R92.2 - Inconclusive mammogram

Version 2023
No Valid Principal Dx
Short Description:Inconclusive mammogram
Long Description:Inconclusive mammogram
Status: Valid for Submission
Version:ICD-10-CM 2023
Code Classification:
  • Symptoms, signs and abnormal clinical and laboratory findings, not elsewhere classified (R00–R99)
    • Abnormal findings on diagnostic imaging and in function studies, without diagnosis (R90-R94)
      • Abnormal and inconclusive findings on dx imaging of breast (R92)

R92.2 is a billable ICD-10 code used to specify a medical diagnosis of inconclusive mammogram. The code is valid during the fiscal year 2023 from October 01, 2022 through September 30, 2023 for the submission of HIPAA-covered transactions.

According to ICD-10-CM guidelines this code should not to be used as a principal diagnosis code when a related definitive diagnosis has been established.

Approximate Synonyms

The following clinical terms are approximate synonyms or lay terms that might be used to identify the correct diagnosis code:

Tabular List of Diseases and Injuries

The Tabular List of Diseases and Injuries is a list of ICD-10 codes, organized "head to toe" into chapters and sections with coding notes and guidance for inclusions, exclusions, descriptions and more. The following references are applicable to this diagnosis code:

Inclusion Terms

Inclusion Terms
These terms are the conditions for which that code is to be used. The terms may be synonyms of the code title, or, in the case of "other specified" codes, the terms are a list of the various conditions assigned to that code. The inclusion terms are not necessarily exhaustive. Additional terms found only in the Alphabetic Index may also be assigned to a code.

Index to Diseases and Injuries References

The Index to Diseases and Injuries is an alphabetical listing of medical terms, with each term mapped to one or more ICD-10 code(s). The following references for this diagnosis code are found in the injuries and diseases index:

Convert to ICD-9 Code

Source ICD-10 CodeTarget ICD-9 Code
R92.2793.82 - Inconclusive mammogram

Patient Education


What is a mammogram?

A mammogram is an x-ray picture of the breast. Health care providers use mammograms to look for early signs of breast cancer. There are two types of mammograms: screening mammograms and diagnostic mammograms.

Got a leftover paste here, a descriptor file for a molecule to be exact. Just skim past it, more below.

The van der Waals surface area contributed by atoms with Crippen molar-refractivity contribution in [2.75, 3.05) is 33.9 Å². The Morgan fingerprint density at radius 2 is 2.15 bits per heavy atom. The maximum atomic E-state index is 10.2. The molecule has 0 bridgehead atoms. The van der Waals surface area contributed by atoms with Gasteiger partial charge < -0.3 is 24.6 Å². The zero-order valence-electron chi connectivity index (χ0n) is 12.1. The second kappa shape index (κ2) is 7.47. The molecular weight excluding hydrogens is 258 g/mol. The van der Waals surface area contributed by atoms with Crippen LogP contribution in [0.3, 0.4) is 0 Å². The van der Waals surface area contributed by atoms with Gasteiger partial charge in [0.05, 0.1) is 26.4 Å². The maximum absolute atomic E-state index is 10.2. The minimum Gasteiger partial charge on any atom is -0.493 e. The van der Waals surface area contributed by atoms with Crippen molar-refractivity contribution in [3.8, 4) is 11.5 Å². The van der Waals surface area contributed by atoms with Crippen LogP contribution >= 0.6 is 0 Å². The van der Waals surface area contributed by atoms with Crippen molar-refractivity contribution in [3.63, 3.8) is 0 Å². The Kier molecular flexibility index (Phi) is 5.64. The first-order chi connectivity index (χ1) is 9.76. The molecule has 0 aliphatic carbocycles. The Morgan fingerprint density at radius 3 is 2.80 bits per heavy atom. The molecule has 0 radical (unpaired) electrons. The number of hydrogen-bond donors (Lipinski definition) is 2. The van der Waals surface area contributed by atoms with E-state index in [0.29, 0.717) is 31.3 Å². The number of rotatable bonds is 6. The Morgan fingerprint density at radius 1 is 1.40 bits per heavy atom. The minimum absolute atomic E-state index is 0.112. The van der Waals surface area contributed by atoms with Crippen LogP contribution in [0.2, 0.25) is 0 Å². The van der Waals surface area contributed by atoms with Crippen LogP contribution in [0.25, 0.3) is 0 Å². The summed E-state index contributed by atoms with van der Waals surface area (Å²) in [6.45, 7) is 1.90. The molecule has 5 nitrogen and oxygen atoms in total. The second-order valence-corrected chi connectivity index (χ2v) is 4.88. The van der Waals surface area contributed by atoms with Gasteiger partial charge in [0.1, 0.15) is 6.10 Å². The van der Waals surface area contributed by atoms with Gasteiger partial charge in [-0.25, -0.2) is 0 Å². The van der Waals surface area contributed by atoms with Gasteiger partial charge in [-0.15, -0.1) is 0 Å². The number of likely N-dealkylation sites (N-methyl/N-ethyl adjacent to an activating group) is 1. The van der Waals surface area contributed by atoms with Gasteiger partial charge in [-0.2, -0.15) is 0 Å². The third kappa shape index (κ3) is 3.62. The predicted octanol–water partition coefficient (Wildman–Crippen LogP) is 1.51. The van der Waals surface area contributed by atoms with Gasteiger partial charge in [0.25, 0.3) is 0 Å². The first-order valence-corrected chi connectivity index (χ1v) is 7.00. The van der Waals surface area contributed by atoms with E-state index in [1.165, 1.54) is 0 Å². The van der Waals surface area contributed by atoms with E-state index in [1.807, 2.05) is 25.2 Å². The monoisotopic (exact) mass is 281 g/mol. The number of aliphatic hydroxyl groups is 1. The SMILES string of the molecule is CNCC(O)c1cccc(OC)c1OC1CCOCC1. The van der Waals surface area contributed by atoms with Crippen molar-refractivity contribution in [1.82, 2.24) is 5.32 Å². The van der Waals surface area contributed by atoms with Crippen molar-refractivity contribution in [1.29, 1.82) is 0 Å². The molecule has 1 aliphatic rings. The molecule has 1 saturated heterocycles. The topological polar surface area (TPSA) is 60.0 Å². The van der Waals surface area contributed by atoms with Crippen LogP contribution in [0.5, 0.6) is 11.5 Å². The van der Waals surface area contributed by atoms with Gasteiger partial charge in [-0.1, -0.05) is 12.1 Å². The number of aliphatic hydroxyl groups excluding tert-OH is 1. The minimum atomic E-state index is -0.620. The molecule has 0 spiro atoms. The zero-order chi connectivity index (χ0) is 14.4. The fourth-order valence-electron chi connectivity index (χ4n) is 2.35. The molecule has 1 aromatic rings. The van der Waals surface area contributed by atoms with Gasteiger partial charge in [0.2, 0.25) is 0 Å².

What is a screening mammogram?

A screening mammogram is a mammogram usually done for women who have no signs or symptoms of breast cancer. Regular screening mammograms can help reduce the number of deaths from breast cancer among women ages 40 to 74. This is because they can find breast cancer early and treatment can start earlier, maybe before it has spread.

But screening mammograms can also have risks. They can sometimes find something that looks abnormal but isn't cancer. This leads to further testing and can cause you anxiety. Sometimes mammograms can miss cancer when it is there. It also exposes you to radiation. You should talk to your provider about the benefits and drawbacks of mammograms. Together, you can decide when to start and how often to have a mammogram.

Not much is known about breast cancer risk in transgender people. If you are transgender, talk to your provider about your risk and whether you need screening mammograms.

What is a diagnostic mammogram?

A diagnostic mammogram is done for people who have a lump or other signs or symptoms of breast cancer. The signs can include breast pain, thickening of the skin of the breast, nipple discharge, or a change in breast size or shape. But these signs can also be caused by a breast condition that is benign (not cancer). A mammogram, along with other tests, can help your provider figure out whether you have cancer.

How is a mammogram done?

When you have a mammogram, you stand in front of an x-ray machine. The person who takes the x-rays places your breast between two plastic plates. The plates press your breast and make it flat. This may be uncomfortable, but it helps get a clear picture.

You will get both breasts x-rayed from the front and from the side. Afterwards, a radiologist (a doctor with special training) will read the mammogram. The doctor will look at the x-ray for early signs of breast cancer or other problems. You will usually get the results within a few weeks, although it depends on the clinic or medical office that you went to. If your results are not normal, you should hear back earlier. Contact your provider or the office where you had the mammogram if you do not receive a report of your results within 30 days.

What happens if my mammogram is not normal?

An abnormal (not normal) mammogram does not always mean that there is cancer. You will need to have additional mammograms, tests, or exams before your provider can tell for sure. You may also be referred to a breast specialist or a surgeon. But it does not necessarily mean you have cancer or need surgery. You would see one of these doctors because they are experts in diagnosing breast problems.

[Learn More in MedlinePlus]


Learn what screening and diagnostic mammograms are and how findings, including breast density, are reported. This fact sheet also discusses the benefits and potential harms of screening mammography.
[Learn More in MedlinePlus]

Code History